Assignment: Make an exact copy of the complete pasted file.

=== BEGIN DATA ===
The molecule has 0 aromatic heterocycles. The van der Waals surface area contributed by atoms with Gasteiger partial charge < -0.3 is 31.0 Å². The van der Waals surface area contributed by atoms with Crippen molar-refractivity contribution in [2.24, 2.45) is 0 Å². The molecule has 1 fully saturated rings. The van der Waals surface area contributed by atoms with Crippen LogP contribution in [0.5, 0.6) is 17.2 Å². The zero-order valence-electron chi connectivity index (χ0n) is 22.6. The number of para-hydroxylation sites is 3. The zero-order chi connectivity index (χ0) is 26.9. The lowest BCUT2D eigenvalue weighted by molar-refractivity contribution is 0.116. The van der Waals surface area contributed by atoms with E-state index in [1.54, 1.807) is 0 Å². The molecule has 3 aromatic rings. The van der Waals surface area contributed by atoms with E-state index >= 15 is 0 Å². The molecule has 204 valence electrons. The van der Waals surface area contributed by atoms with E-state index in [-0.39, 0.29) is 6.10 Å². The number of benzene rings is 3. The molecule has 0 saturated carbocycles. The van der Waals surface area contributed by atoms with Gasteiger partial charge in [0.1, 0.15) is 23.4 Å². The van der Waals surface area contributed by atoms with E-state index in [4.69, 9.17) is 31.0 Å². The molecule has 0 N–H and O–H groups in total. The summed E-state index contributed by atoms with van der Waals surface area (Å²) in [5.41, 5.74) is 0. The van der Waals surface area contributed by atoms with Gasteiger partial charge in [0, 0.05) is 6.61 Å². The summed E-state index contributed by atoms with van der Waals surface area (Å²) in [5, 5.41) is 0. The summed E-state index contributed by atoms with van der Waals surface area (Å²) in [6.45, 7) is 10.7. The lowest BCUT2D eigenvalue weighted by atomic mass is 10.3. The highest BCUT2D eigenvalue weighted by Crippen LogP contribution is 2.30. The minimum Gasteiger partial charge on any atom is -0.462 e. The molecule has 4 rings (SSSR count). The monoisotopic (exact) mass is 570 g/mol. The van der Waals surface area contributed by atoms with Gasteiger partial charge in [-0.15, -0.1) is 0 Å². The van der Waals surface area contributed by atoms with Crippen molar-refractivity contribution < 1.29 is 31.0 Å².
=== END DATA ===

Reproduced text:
The molecule has 0 aromatic heterocycles. The van der Waals surface area contributed by atoms with Gasteiger partial charge < -0.3 is 31.0 Å². The van der Waals surface area contributed by atoms with Crippen molar-refractivity contribution in [2.24, 2.45) is 0 Å². The molecule has 1 fully saturated rings. The van der Waals surface area contributed by atoms with Crippen LogP contribution in [0.5, 0.6) is 17.2 Å². The zero-order valence-electron chi connectivity index (χ0n) is 22.6. The number of para-hydroxylation sites is 3. The zero-order chi connectivity index (χ0) is 26.9. The lowest BCUT2D eigenvalue weighted by molar-refractivity contribution is 0.116. The van der Waals surface area contributed by atoms with E-state index in [1.54, 1.807) is 0 Å². The molecule has 3 aromatic rings. The van der Waals surface area contributed by atoms with E-state index >= 15 is 0 Å². The molecule has 204 valence electrons. The van der Waals surface area contributed by atoms with E-state index in [-0.39, 0.29) is 6.10 Å². The number of benzene rings is 3. The molecule has 0 saturated carbocycles. The van der Waals surface area contributed by atoms with Gasteiger partial charge in [0.1, 0.15) is 23.4 Å². The van der Waals surface area contributed by atoms with E-state index in [4.69, 9.17) is 31.0 Å². The molecule has 0 N–H and O–H groups in total. The summed E-state index contributed by atoms with van der Waals surface area (Å²) in [5.41, 5.74) is 0. The van der Waals surface area contributed by atoms with Gasteiger partial charge in [0, 0.05) is 6.61 Å². The summed E-state index contributed by atoms with van der Waals surface area (Å²) in [5, 5.41) is 0. The summed E-state index contributed by atoms with van der Waals surface area (Å²) in [6.45, 7) is 10.7. The lowest BCUT2D eigenvalue weighted by atomic mass is 10.3. The highest BCUT2D eigenvalue weighted by Crippen LogP contribution is 2.30. The minimum Gasteiger partial charge on any atom is -0.462 e. The molecule has 4 rings (SSSR count). The monoisotopic (exact) mass is 570 g/mol. The van der Waals surface area contributed by atoms with Gasteiger partial charge in [-0.15, -0.1) is 0 Å². The van der Waals surface area contributed by atoms with Crippen molar-refractivity contribution < 1.29 is 31.0 Å².